District 9 — science fiction as social satire
I’ve just been to see District 9, probably the best and most ambitious South African film of the year, if not of the decade.
I thought generally it was pretty good, and I wonder how it was received by audiences outside South Africa, since it had fairly heavy dollops of South African culture, and many of the little in jokes might have been lost on audiences in other countries.
My wife came to see it too, and she is not normally a fan of science fiction films, but she liked this one.
The basic plot is that an alien spaceship is stranded over Johannesburg, and the alien displaced persons (nicknamed “prawns” by the locals) are allowed to settle in a shanty town just below their ship, where they live in squalor, and eat blackmarket cat food that they trade for with Nigerian gangsters in exchange for arms, including some of their own weaponry, which humans cannot use becuse it needs alien DNA to work. After 17 years of uneasy coexistence it is decided to resettle them further away from town, and the task of moving them is given to Multi-National United (MNU).
The social satire worked on various levels, some local, and some international. There were many themes from the old era of apartheid — the proposal to move the aliens has a whiff of the old apartheid-style ethnic cleansing, and the MNU operatives, and their privatised paramilitary forces, resemble both the police and bureaucrats of the apartheid era, and the “red ants” of more recent times (employees of real-life private companies who wear red overalls and are contracted to remove illegal squatters). MNU, however, as its name implies, has international ramifications. Some American bloggers misunderstood, and thought it represented the United Nations, but Americans should rather think Halliburton, Blackwater and Monsanto — the satire extends to them too.
The nickname “prawn” is not simply a reference to the edible sea creatures, but also to the Parktown prawn, a species of cricket that invaded Johannesburg about 20-30 years ago, much to the horror of northern suburbs housewives. The aliens in the film are much the same colour as the Parktown prawn, so the resemblance is more than coincidental. They also jump and exude black liquid like Parktown prawns. It was perhaps the Parktown prawn that attracted hadedas, a bird species that has become urbanised since about 1990, and which were formerly almost exclusively rural, but are now found in towns in large numbers, and probably help to control the Parktown prawns.
The satire is also against recent xenophobia in South Africa, which has sometimes erupted into violence in the form of pogroms against foreigners. Some foreigners are refugees, as the “prawns” in the film are, but some are, or have become, criminals, like the Nigerian gangsters portrayed in the film. The lifting of international sanctions against South Africa opened the door not only to legitimate businessmen, but to international criminal syndicates, who ran circles around the police, whose prime task in the apartheid era was not so much combating crime as combating opposition to the government and its apartheid policies. So there were Nigerian drug dealers, Bulgarian car thieves, Chinese perlemoen (abalone) poachers and many more. The film is evenhanded, satrising both xenophobia and forreign criminals.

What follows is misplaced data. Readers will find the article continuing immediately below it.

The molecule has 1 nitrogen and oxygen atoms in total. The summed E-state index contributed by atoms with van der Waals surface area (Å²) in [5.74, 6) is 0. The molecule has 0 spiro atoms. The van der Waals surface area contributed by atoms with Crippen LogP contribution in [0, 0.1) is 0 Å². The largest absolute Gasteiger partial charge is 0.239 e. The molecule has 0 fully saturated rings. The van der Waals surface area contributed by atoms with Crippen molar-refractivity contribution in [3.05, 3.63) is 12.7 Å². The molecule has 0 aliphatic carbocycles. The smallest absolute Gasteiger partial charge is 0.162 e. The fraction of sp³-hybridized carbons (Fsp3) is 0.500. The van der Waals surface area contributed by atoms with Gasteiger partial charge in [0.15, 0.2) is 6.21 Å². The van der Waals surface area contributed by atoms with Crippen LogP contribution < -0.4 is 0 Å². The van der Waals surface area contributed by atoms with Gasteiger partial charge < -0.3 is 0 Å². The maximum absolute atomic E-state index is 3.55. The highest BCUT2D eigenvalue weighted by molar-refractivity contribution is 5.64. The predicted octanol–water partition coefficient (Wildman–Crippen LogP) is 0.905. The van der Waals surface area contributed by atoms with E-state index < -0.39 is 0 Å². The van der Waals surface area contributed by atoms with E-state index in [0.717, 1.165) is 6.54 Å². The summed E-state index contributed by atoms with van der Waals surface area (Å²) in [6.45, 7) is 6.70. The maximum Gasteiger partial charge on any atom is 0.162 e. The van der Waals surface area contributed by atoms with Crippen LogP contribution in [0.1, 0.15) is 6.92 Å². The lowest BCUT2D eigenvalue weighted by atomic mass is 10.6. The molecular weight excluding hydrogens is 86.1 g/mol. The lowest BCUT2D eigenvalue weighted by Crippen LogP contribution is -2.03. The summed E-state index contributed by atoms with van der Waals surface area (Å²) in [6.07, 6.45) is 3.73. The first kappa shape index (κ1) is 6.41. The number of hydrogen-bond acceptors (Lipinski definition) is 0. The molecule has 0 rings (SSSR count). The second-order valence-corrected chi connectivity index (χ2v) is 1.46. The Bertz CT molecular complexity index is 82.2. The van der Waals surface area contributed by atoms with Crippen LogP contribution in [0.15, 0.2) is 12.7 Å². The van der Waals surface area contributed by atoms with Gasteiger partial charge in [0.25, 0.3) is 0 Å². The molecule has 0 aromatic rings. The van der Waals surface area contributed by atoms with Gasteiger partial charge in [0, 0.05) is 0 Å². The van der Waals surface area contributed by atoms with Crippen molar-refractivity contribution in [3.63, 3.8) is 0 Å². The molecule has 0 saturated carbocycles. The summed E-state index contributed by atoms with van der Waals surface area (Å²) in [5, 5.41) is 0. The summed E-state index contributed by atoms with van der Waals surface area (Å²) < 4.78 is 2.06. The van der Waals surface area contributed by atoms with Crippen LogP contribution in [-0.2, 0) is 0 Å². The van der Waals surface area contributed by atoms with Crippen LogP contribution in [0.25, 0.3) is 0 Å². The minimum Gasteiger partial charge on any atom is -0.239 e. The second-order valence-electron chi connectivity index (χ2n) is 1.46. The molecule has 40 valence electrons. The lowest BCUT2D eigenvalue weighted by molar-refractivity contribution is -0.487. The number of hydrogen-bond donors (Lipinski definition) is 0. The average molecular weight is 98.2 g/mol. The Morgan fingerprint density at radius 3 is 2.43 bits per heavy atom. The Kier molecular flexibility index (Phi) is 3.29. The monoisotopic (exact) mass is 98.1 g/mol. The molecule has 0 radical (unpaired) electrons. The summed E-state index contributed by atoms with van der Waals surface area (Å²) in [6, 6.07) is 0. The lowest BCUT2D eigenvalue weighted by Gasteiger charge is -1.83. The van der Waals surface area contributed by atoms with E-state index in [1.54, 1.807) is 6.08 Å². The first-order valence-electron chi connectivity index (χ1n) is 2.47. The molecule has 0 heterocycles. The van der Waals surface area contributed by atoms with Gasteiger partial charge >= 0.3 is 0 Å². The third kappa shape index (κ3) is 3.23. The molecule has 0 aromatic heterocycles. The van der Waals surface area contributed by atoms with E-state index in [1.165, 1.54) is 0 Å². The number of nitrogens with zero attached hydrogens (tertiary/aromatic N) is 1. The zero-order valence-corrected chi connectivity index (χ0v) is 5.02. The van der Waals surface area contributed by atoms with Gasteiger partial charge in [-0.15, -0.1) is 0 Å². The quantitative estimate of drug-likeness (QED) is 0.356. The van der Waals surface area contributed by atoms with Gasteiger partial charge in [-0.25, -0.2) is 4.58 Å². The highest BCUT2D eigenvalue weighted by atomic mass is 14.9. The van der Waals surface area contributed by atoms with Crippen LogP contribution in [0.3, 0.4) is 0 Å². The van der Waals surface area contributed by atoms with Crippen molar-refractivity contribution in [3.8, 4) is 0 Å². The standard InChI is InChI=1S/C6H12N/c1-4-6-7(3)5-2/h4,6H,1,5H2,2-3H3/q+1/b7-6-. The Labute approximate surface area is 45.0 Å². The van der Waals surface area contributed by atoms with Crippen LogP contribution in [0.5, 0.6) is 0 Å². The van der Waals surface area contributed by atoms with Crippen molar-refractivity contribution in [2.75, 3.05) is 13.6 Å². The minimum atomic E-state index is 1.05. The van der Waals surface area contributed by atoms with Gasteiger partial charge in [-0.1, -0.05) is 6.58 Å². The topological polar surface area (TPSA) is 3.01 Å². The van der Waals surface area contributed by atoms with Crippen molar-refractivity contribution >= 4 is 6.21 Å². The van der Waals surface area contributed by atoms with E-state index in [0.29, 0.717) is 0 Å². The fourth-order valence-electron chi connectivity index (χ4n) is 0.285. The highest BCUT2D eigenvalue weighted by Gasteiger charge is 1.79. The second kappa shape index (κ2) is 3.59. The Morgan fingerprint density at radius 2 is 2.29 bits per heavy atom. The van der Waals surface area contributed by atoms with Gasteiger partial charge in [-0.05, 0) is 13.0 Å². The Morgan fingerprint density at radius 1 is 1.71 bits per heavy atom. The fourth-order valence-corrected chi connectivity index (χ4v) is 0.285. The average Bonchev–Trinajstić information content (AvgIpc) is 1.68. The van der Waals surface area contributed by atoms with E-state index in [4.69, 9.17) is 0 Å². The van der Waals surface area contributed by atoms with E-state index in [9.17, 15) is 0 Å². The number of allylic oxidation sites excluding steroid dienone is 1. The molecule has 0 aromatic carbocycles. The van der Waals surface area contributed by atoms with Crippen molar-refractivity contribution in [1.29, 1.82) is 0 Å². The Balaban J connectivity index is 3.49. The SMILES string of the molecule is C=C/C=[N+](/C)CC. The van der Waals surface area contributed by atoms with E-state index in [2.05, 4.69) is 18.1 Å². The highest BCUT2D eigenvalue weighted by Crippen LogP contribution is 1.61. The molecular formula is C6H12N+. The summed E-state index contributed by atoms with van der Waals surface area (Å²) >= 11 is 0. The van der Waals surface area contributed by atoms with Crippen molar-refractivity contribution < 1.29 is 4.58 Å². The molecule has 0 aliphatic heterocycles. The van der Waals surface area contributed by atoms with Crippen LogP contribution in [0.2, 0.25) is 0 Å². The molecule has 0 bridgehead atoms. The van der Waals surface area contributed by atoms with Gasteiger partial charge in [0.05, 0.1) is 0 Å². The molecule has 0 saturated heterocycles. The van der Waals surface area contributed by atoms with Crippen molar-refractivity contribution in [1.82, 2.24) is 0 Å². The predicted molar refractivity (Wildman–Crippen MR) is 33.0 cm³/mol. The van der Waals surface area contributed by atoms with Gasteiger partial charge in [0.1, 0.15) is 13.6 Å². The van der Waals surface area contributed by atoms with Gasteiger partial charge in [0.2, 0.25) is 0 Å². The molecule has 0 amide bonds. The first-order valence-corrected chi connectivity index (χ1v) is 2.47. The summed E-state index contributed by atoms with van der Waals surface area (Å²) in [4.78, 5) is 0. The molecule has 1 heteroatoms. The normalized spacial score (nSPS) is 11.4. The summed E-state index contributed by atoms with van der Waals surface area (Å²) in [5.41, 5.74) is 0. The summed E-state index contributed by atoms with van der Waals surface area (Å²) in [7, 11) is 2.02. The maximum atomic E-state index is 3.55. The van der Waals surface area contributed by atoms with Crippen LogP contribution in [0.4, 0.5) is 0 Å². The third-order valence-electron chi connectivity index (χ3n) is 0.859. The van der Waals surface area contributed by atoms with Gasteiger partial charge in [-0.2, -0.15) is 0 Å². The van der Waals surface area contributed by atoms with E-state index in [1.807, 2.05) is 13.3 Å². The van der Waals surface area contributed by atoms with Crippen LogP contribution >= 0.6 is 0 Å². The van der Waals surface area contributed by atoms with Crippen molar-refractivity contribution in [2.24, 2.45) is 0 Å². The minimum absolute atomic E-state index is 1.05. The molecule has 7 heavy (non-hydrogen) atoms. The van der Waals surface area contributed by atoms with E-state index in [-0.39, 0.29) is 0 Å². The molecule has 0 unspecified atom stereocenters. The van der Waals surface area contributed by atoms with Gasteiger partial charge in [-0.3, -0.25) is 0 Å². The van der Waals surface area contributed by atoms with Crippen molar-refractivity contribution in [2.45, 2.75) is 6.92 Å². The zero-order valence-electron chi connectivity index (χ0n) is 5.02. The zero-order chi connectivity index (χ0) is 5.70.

Another instance of evenhanded satire is central to the plot of the film. The protagonist, Wikus van der Merwe, is an MNU operative given the task of overseeing the project of getting the aliens out of town. He comes across, quite authentically, as the apartheid-era petty bureaucrat who was often given the task of overseeing such removals in the past. He confiscates a mysterious liquid that some aliens are making in a secret lab under their shack, and when some spills on him it begins a process of metamorphosis, in which his DNA becomes compatible with that of the aliens, so that he can operate the alien weapons. This makes him a valuable property to MNU, who see huge profits in copyrighting his DNA (shades of Monsanto). It makes him an equally sought-after property for the Nigerian gangsters, for similar reasons, though their cultural expression differs — the gang leader believes that van der Merwe’s body can be used to make muti that will make him invincible. Both Western science and African traditional beliefs have been corrupted by greed, in similar ways. And in the apartheid era both were explored by shady companies set up by the government, with names like “Executive Outc omes” and “Civil Cooperation Bureau”. There was an attempt to pin responsibility for some such experiments on Wouter Basson, but they failed for lack of evidence. A novel I’ve just been reading, and reviewed on my other blog, deals with a similar theme: Notes from underground: Recent reading: Kennedy’s brain.
You don’t need to know all this background stuff in order to enjoy the film, but it’s worth remembering in case you are tempted (like some reviewers) to regard it simply as a B-grade sci-fi movie with a bigger than usual budget for special effects.
But some things are difficult to explain cross-culturally. One such moment comes when the protagonist, Wikus van der Merwe, operates a big robocop type weapon, and one of his (former) colleagues from the MNU recognises him at the controls and says, “It’s van der Merwe”. Van der Merwe is also a character in numerous jokes and funny stories, whose ignorance and ineptness sometimes get him into trouble, but he often escapes, partly by a kind of native cunning, partly by accident, and partly by a kind of disingenuous naivety.